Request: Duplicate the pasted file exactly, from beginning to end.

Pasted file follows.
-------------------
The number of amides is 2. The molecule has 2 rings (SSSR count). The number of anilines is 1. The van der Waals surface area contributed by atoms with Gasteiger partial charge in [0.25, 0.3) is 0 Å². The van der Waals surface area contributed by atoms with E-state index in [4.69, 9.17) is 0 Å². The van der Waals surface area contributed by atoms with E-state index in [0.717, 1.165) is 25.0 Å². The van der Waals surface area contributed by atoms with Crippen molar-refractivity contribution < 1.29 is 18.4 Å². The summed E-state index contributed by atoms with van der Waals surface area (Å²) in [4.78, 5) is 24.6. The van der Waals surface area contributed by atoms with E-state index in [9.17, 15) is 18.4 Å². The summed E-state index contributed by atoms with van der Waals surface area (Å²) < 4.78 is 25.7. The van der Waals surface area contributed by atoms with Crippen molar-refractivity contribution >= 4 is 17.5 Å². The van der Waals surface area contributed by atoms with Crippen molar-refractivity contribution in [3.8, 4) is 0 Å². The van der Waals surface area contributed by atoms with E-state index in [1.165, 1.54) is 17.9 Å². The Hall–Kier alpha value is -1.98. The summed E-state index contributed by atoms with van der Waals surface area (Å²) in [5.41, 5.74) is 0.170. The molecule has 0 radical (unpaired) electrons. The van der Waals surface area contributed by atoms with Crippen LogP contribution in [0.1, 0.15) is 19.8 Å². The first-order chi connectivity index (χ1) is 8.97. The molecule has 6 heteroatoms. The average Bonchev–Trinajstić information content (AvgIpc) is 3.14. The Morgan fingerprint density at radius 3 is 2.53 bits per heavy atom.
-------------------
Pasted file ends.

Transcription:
The number of amides is 2. The molecule has 2 rings (SSSR count). The number of anilines is 1. The van der Waals surface area contributed by atoms with Gasteiger partial charge in [0.25, 0.3) is 0 Å². The van der Waals surface area contributed by atoms with E-state index in [4.69, 9.17) is 0 Å². The van der Waals surface area contributed by atoms with E-state index in [0.717, 1.165) is 25.0 Å². The van der Waals surface area contributed by atoms with Crippen molar-refractivity contribution < 1.29 is 18.4 Å². The summed E-state index contributed by atoms with van der Waals surface area (Å²) in [4.78, 5) is 24.6. The van der Waals surface area contributed by atoms with E-state index in [9.17, 15) is 18.4 Å². The summed E-state index contributed by atoms with van der Waals surface area (Å²) < 4.78 is 25.7. The van der Waals surface area contributed by atoms with Crippen molar-refractivity contribution >= 4 is 17.5 Å². The van der Waals surface area contributed by atoms with Crippen molar-refractivity contribution in [3.8, 4) is 0 Å². The van der Waals surface area contributed by atoms with E-state index in [1.165, 1.54) is 17.9 Å². The Hall–Kier alpha value is -1.98. The summed E-state index contributed by atoms with van der Waals surface area (Å²) in [5.41, 5.74) is 0.170. The molecule has 0 radical (unpaired) electrons. The van der Waals surface area contributed by atoms with Crippen LogP contribution in [0.1, 0.15) is 19.8 Å². The first-order chi connectivity index (χ1) is 8.97. The molecule has 6 heteroatoms. The average Bonchev–Trinajstić information content (AvgIpc) is 3.14. The Morgan fingerprint density at radius 3 is 2.53 bits per heavy atom.